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This has really been bugging me after watching the three Hobbit films and then, even though I had already watched them thousands of times, the Lord of the Rings trilogy (only to get a real insight into what actually happened to Middle Earth as such).

When I watched the Lord of the Rings again, they don't really mention anything about the Lonely Mountain, or about the dwarves and why they didn't help in the battle in Return of the King. They only really spoke about Moria and Balin being killed.

Someone please put my mind at rest and explain why this is.

marked as duplicate by DVK-on-Ahch-To, Null, The Fallen, Ward, Valorum Jan 15 '15 at 6:33

This question has been asked before and already has an answer. If those answers do not fully address your question, please ask a new question.

  • It's been a while since I last read it but I'm pretty sure Gimli was the son of Gloin and came to Rivendell from the reestablished Dwarf Kingdom of Erebor. I'm also slightly less but still reasonably certain that Gloin was at the council of Elrond that established the Fellowship of the Ring. – geewhiz Jan 14 '15 at 23:49
  • “to get a real insight of what actually happened to middle earth” — you are aware that the places and events in Lord of the Rings aren’t real, yes? – Paul D. Waite Jan 15 '15 at 11:30
  • Why is a question about dwarves marked as a duplicate of a question about elves? – Dronz Jan 21 '15 at 7:23
  • @Dronz Because the answer on that other question answers this question. – user1027 Jan 21 '15 at 16:16
  • @Keen Ok so if an answer to a different question accidentally answers another question, the other question becomes a duplicate question? Hmm. – Dronz Jan 21 '15 at 17:05
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The Dwarves and Men of Dale did not assist Gondor because, like most other kingdoms in Middle Earth, they were facing danger and battles of their own.

At the same time as the great armies besieged Minas Tirith a host of the allies of Sauron that had long threatened the borders of King Brand crossed the River Carnen, and Brand was driven back to Dale. There he had the aid of the Dwarves of Erebor; and there was a great battle at the Mountain's feet. It lasted three days, but in the end both King Brand and King Dáin Ironfoot were slain, and the Easterlings had the victory. But they could not take the Gate, and many, both Dwarves and Men, took refuge in Erebor, and there withstood a siege.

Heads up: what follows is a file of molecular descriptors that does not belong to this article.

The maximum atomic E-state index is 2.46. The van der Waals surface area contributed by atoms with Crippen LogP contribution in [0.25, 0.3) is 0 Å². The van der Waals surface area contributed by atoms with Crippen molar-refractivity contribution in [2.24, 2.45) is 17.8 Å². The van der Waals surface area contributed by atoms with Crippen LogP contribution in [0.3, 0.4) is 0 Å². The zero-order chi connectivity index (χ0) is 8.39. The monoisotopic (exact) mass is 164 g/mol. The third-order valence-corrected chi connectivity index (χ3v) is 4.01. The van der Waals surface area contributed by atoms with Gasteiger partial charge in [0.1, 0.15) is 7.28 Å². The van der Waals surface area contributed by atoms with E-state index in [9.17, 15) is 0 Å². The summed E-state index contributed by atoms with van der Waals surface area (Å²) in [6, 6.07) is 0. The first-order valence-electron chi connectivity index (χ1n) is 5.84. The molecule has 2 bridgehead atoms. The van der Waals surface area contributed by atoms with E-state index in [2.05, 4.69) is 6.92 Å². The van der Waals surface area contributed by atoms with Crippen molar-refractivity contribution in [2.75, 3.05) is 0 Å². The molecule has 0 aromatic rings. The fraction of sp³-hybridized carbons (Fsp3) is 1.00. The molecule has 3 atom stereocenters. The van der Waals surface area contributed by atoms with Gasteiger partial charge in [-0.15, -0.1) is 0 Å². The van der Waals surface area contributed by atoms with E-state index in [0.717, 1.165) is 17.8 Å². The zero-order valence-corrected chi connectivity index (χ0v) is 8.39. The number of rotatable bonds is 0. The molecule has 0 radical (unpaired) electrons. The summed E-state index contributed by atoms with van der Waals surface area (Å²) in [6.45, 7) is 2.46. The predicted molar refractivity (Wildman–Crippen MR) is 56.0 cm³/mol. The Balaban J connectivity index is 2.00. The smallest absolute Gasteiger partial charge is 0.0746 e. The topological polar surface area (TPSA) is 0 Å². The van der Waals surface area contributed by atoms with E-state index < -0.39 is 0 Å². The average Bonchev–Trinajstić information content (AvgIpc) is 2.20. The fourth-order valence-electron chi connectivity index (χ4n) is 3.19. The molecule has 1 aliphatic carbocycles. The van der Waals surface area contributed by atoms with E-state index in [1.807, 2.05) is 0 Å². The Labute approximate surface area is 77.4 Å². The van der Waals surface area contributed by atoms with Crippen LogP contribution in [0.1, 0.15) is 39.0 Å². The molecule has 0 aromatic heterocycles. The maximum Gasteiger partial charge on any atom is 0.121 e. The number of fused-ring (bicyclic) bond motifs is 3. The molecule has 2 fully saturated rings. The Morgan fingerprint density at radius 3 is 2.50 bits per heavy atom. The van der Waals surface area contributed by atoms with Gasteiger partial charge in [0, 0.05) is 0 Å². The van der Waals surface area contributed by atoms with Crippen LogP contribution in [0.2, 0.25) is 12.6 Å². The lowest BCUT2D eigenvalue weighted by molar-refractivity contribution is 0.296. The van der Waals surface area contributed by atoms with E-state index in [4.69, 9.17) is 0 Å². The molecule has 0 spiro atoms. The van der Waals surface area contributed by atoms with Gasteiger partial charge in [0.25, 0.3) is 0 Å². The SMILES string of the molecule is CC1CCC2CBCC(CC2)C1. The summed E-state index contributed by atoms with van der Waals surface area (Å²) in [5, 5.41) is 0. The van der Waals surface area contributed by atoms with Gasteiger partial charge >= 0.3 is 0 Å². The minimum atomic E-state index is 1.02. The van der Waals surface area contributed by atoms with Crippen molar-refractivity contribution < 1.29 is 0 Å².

When news came of the great victories in the South, then Sauron's northern army was filled with dismay; and the besieged came forth and routed them, and the remnant fled into the East and troubled Dale no more. Then Bard II, Brand's son, became King in Dale, and Thorin III Stonehelm, Dáin's son, became King under the Mountain. They sent their ambassadors to the crowning of King Elessar; and their realms remained ever after, as long as they lasted, in friendship with Gondor; and they were under the crown and protection of the King of the West.

From the Lord of the Rings appendices.

This attack was foreseen:

We discover that messengers have come also to King Brand in Dale, and that he is afraid. We fear that he may yield. Already war is gathering on his eastern borders. If we make no answer, the Enemy may move Men of his rule to assail King Brand, and Dáin also ’

(Gloin, in Council of Elrond)

Aside from that, they are not mentioned because Dale and Erebor are not on the way to Mordor and are uninvolved in the Quest. In the book, Sauron does also send emissaries to Erebor to seek for Bilbo and the Ring.

‘Then about a year ago a messenger came to Dáin, but not from Moria - from Mordor: a horseman in the night, who called Dáin to his gate. The Lord Sauron the Great, so he said, wished for our friendship. Rings he would give for it, such as he gave of old. And he asked urgently concerning hobbits, of what kind they were, and where they dwelt. “For Sauron knows,” said he, “that one of these was known to you on a time.”

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The Lonely Mountain and the dwarfs are mentioned on the Lord of the Rings book but not shown in the movie.

Peter Jackson has altered the story quite a bit, but also the movies couldn't be 10 hours long each; he had to cut some stuff out. The Lonely Mountain is one of them.

It is mentioned that the Kingdom under the Mountain was restored with King Bard's help and the land prospered.

Some of the dwarfs,lead by Balin preferred to leave Erebor and go and live in Moria (but where killed by the orcs, as we see in the movies).

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